Typical uses of IO streams

Bruce Eckel’s Thinking in Java Contents | Prev | Next

Although
there are a lot of IO stream classes in the library that can be combined in
many different ways, there are just a few ways that you’ll probably end
up using them. However, they require attention to get the correct combinations.
The following rather long example shows the creation and use of typical
IO configurations so you can use it as a reference when writing your own code.
Note that each configuration begins with a commented number and title that
corresponds to the heading for the appropriate explanation that follows in the
text.

//: IOStreamDemo.java
// Typical IO Stream Configurations
import java.io.*;
import com.bruceeckel.tools.*;
 
public class IOStreamDemo {
  public static void main(String[] args) {
    try {
      // 1. Buffered input file
      DataInputStream in =
        new DataInputStream(
          new BufferedInputStream(
            new FileInputStream(args[0])));
      String s, s2 = new String();
      while((s = in.readLine())!= null)
        s2 += s + "n";
      in.close();
 
      // 2. Input from memory
      StringBufferInputStream in2 =
          new StringBufferInputStream(s2);
      int c;
      while((c = in2.read()) != -1)
        System.out.print((char)c);
 
      // 3. Formatted memory input
      try {
        DataInputStream in3 =
          new DataInputStream(
            new StringBufferInputStream(s2));
        while(true)
          System.out.print((char)in3.readByte());
      } catch(EOFException e) {
        System.out.println(
          "End of stream encountered");
      }
 
      // 4. Line numbering & file output
      try {
        LineNumberInputStream li =
          new LineNumberInputStream(
            new StringBufferInputStream(s2));
        DataInputStream in4 =
          new DataInputStream(li);
        PrintStream out1 =
          new PrintStream(
            new BufferedOutputStream(
              new FileOutputStream(
                "IODemo.out")));
        while((s = in4.readLine()) != null )
          out1.println(
            "Line " + li.getLineNumber() + s);
        out1.close(); // finalize() not reliable!
      } catch(EOFException e) {
        System.out.println(
          "End of stream encountered");
      }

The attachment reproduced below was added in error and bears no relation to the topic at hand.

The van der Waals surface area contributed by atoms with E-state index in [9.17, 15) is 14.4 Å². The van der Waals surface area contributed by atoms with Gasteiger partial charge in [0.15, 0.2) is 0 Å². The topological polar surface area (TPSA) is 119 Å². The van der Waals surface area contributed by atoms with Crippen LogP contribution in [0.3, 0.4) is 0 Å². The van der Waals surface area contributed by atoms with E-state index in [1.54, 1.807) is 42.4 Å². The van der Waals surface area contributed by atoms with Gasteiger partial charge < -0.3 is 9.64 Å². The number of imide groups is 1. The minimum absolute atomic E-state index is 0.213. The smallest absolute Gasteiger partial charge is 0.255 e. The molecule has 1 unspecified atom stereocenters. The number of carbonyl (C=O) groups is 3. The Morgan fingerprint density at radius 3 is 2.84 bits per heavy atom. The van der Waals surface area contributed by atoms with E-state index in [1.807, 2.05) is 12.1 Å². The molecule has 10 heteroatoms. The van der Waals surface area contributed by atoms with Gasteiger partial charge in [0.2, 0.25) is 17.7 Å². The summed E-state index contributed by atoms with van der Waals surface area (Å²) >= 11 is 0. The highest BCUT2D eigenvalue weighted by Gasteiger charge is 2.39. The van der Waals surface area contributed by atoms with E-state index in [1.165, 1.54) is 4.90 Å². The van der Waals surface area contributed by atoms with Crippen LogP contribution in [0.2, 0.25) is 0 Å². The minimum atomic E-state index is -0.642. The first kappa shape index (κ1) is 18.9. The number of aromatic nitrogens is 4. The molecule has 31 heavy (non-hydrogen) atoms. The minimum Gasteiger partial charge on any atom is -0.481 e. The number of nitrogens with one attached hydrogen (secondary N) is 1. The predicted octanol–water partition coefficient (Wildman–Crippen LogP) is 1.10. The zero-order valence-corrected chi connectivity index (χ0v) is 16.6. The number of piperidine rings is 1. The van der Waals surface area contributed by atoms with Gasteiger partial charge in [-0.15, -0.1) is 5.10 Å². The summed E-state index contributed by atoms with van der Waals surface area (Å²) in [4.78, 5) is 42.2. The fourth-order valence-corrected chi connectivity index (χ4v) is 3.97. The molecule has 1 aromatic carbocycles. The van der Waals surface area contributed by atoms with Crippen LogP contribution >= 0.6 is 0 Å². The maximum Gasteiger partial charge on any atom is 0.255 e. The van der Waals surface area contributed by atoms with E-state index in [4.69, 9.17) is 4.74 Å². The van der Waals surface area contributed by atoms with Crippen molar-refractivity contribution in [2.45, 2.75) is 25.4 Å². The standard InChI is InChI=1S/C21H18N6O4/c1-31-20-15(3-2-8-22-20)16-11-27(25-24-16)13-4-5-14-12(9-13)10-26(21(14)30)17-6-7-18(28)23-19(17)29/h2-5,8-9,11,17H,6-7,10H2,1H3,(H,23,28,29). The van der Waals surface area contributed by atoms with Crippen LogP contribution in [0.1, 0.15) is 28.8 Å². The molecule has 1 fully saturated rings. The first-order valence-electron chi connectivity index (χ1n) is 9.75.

// 5. Storing & recovering data
      try {
        DataOutputStream out2 =
          new DataOutputStream(
            new BufferedOutputStream(
              new FileOutputStream("Data.txt")));
        out2.writeBytes(
          "Here's the value of pi: n");
        out2.writeDouble(3.14159);
        out2.close();
        DataInputStream in5 =
          new DataInputStream(
            new BufferedInputStream(
              new FileInputStream("Data.txt")));
        System.out.println(in5.readLine());
        System.out.println(in5.readDouble());
      } catch(EOFException e) {
        System.out.println(
          "End of stream encountered");
      }
 
      // 6. Reading/writing random access files
      RandomAccessFile rf =
        new RandomAccessFile("rtest.dat", "rw");
      for(int i = 0; i < 10; i++)
        rf.writeDouble(i*1.414);
      rf.close();
 
      rf =
        new RandomAccessFile("rtest.dat", "rw");
      rf.seek(5*8);
      rf.writeDouble(47.0001);
      rf.close();
 
      rf =
        new RandomAccessFile("rtest.dat", "r");
      for(int i = 0; i < 10; i++)
        System.out.println(
          "Value " + i + ": " +
          rf.readDouble());
      rf.close();
 
      // 7. File input shorthand
      InFile in6 = new InFile(args[0]);
      String s3 = new String();
      System.out.println(
        "First line in file: " +
        in6.readLine());
        in6.close();
 
      // 8. Formatted file output shorthand
      PrintFile out3 = new PrintFile("Data2.txt");
      out3.print("Test of PrintFile");
      out3.close();
 
      // 9. Data file output shorthand
      OutFile out4 = new OutFile("Data3.txt");
      out4.writeBytes("Test of outDataFilenr");
      out4.writeChars("Test of outDataFilenr");
      out4.close();
 
    } catch(FileNotFoundException e) {
      System.out.println(
        "File Not Found:" + args[0]);
    } catch(IOException e) {
      System.out.println("IO Exception");
    }
  }
} ///:~ 

Input
streams

Of
course, one common thing you’ll want to do is print formatted output to
the console, but that’s already been simplified in the package
com.bruceeckel.tools
created in Chapter 5.

Parts
1 through 4 demonstrate the creation and use of input streams (although part 4
also shows the simple use of an output stream as a testing tool).